Festival. Elei blinked, dazed. Somewhere, somehow, people went on with their lives, ignorant of the rising undercurrents until they were ripped away.

In Elei’s experience, sooner or later everyone was.

Another sound penetrated the fog filling his head, and his heart jolted in his chest. Helices whirring. They had sent helicopters, after all. Rex sent another pang through his heart, heightening his senses until every smell, every sound and color was painfully clear.

Yeah, yeah. Sorry I doubted you.

Elei scanned the alley. No time to cross the street, lose themselves in the crowd. Too late. Yeah, some things never changed.

The buzzing rose to a crescendo, subsonic waves making the windows of the buildings vibrate, his teeth ache.

A round shape set in the street caught his eye, flaring a cold blue in his tainted eye: metal. A sewer lid.

He grabbed Alendra’s hand, hauled her up in one movement, lurched sideways and clasped Kalaes’s arm, spun them around.

“What are you doing?” Kalaes resisted. “We should run.”

“No time.” Elei dragged them to the sewer entrance, let them go and dropped to his knees, working to get the lid off.

After a frustratingly long moment, the other two came to help. They pried the lid off with fingers and nails, until it rose off its rusty frame with a creak.

And not a moment too soon. Something smashed into the wall behind Alendra and she gasped, her face going white.

Bullets. Damn.

“Get down there, quickly,” Elei said, rolling the lid off, setting it aside and drawing his Rasmus. “I’ll cover you.”

Alendra didn’t argue, thank all the gods, just turned and grabbed the rail of a moldy ladder, descending into the darkness below.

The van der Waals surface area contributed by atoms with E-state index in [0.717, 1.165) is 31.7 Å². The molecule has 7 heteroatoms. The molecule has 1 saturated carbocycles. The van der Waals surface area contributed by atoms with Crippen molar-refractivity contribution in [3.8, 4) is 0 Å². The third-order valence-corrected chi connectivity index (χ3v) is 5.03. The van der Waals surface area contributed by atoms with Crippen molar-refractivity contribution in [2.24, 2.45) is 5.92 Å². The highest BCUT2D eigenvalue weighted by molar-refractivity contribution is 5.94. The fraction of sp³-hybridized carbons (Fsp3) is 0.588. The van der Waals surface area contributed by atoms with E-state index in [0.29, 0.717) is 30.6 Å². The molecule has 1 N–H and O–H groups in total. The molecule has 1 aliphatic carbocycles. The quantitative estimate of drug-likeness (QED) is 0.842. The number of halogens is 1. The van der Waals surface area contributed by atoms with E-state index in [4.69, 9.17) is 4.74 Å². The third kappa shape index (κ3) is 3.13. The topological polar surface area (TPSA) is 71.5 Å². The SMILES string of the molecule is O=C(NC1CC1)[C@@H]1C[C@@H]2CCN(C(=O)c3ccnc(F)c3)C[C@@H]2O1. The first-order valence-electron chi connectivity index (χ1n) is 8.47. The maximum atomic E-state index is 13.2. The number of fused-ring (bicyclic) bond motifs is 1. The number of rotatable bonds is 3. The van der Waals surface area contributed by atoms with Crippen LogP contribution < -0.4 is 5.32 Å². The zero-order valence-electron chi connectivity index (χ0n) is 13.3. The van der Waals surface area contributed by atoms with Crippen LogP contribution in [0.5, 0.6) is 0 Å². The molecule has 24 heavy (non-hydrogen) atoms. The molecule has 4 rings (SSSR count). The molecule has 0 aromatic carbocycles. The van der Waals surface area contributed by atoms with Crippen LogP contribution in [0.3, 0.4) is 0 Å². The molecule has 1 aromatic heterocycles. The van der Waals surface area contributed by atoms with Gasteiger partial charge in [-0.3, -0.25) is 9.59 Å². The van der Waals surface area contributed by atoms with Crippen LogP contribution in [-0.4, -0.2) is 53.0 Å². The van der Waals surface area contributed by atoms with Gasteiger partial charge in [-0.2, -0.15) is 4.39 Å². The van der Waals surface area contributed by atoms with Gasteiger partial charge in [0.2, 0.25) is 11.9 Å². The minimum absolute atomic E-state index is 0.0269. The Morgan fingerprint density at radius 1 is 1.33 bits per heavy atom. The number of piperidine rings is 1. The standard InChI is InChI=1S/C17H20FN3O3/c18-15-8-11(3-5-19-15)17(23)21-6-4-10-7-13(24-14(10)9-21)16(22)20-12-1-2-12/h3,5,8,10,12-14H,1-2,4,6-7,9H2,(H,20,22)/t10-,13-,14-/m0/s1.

“You next,” Kalaes barked, reaching for Elei as if to grab and throw him down the vent. Then he jerked as bullet smashed into a wall. A second later, plaster and concrete rained over them. Kalaes hunched over. “Shit.”


“I’m okay.” But his jacket gaped open, allowing a glimpse of bright red blood spreading on his t-shirt.

Hells. Fear left Elei gasping. “Dammit, Kal.” The pulsing colors were blinding, the fresh blood on Kalaes’ shirt flickering like a beacon. More bullets zipped past his ear, and his mind blanked, leaving one thought running in a loop: get Kalaes to safety. “Go, now! I’m right behind you.”

A hesitation, but the expected comeback didn’t come. Kalaes nodded and lowered himself inside the vent, his wide shoulders barely fitting, his silence throwing Elei even more off-balance until his heart boomed fit to break out of his ribcage. Just how badly was Kalaes hurt?

Wind currents ripped around him, tearing his jacket open. His hair whipped Elei’s face as he laid the lid aside and glanced into the sewer, seeing Kalaes’ head vanish in the dimness.

Bullets sprayed, hitting the asphalt and sending the lid skittering away with a screech. Elei snatched at it and missed. Screw it, he’d have to leave the vent uncovered. He turned to the gaping hole, bent to lower his legs inside—

Something slammed into his back, throwing him face down on the asphalted street. He writhed, unable to breathe. Darkness rose in a glittering wave and pulled him under.